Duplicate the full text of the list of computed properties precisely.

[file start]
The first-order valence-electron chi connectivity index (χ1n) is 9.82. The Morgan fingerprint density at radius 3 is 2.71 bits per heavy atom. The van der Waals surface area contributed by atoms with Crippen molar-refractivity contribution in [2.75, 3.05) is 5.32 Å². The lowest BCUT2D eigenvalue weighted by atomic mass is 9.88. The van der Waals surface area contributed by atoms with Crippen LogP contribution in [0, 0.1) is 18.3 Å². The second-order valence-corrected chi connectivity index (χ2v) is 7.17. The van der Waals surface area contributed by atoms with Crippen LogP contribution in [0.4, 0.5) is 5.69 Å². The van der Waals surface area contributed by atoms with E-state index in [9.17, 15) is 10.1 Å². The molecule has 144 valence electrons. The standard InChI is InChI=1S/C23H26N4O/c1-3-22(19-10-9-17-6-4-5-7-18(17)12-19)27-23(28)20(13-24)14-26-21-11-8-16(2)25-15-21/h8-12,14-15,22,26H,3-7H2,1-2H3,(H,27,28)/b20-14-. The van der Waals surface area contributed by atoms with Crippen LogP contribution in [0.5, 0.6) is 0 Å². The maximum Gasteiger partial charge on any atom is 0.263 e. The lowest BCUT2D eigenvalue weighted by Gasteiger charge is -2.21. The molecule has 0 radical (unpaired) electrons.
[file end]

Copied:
The first-order valence-electron chi connectivity index (χ1n) is 9.82. The Morgan fingerprint density at radius 3 is 2.71 bits per heavy atom. The van der Waals surface area contributed by atoms with Crippen molar-refractivity contribution in [2.75, 3.05) is 5.32 Å². The lowest BCUT2D eigenvalue weighted by atomic mass is 9.88. The van der Waals surface area contributed by atoms with Crippen LogP contribution in [0, 0.1) is 18.3 Å². The second-order valence-corrected chi connectivity index (χ2v) is 7.17. The van der Waals surface area contributed by atoms with Crippen LogP contribution in [0.4, 0.5) is 5.69 Å². The van der Waals surface area contributed by atoms with E-state index in [9.17, 15) is 10.1 Å². The molecule has 144 valence electrons. The standard InChI is InChI=1S/C23H26N4O/c1-3-22(19-10-9-17-6-4-5-7-18(17)12-19)27-23(28)20(13-24)14-26-21-11-8-16(2)25-15-21/h8-12,14-15,22,26H,3-7H2,1-2H3,(H,27,28)/b20-14-. The van der Waals surface area contributed by atoms with Crippen LogP contribution in [0.5, 0.6) is 0 Å². The maximum Gasteiger partial charge on any atom is 0.263 e. The lowest BCUT2D eigenvalue weighted by Gasteiger charge is -2.21. The molecule has 0 radical (unpaired) electrons.